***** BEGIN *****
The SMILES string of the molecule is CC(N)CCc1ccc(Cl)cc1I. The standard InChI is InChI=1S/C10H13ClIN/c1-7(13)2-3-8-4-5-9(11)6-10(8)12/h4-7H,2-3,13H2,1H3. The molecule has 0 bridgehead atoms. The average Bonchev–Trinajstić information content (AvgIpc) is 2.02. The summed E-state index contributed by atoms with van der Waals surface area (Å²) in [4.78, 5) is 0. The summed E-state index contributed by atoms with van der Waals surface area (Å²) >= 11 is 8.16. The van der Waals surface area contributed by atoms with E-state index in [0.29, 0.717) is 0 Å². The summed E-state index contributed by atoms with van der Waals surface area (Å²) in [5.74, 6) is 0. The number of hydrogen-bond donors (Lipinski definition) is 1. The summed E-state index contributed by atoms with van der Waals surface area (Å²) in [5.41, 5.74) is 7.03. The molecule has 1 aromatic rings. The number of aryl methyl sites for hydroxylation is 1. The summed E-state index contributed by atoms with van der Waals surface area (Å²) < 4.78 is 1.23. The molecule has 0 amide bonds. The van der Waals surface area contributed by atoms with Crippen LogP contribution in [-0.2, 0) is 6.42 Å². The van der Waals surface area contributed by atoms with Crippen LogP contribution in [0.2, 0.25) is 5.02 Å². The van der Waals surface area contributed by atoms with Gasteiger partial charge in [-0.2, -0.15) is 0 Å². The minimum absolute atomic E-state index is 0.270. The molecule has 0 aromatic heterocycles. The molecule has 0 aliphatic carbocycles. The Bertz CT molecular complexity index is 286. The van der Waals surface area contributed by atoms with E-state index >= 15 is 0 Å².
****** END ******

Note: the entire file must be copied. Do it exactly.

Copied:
The SMILES string of the molecule is CC(N)CCc1ccc(Cl)cc1I. The standard InChI is InChI=1S/C10H13ClIN/c1-7(13)2-3-8-4-5-9(11)6-10(8)12/h4-7H,2-3,13H2,1H3. The molecule has 0 bridgehead atoms. The average Bonchev–Trinajstić information content (AvgIpc) is 2.02. The summed E-state index contributed by atoms with van der Waals surface area (Å²) in [4.78, 5) is 0. The summed E-state index contributed by atoms with van der Waals surface area (Å²) >= 11 is 8.16. The van der Waals surface area contributed by atoms with E-state index in [0.29, 0.717) is 0 Å². The summed E-state index contributed by atoms with van der Waals surface area (Å²) in [5.74, 6) is 0. The number of hydrogen-bond donors (Lipinski definition) is 1. The summed E-state index contributed by atoms with van der Waals surface area (Å²) in [5.41, 5.74) is 7.03. The molecule has 1 aromatic rings. The number of aryl methyl sites for hydroxylation is 1. The summed E-state index contributed by atoms with van der Waals surface area (Å²) < 4.78 is 1.23. The molecule has 0 amide bonds. The van der Waals surface area contributed by atoms with Crippen LogP contribution in [-0.2, 0) is 6.42 Å². The van der Waals surface area contributed by atoms with Crippen LogP contribution in [0.2, 0.25) is 5.02 Å². The van der Waals surface area contributed by atoms with Gasteiger partial charge in [-0.2, -0.15) is 0 Å². The minimum absolute atomic E-state index is 0.270. The molecule has 0 aromatic heterocycles. The molecule has 0 aliphatic carbocycles. The Bertz CT molecular complexity index is 286. The van der Waals surface area contributed by atoms with E-state index >= 15 is 0 Å².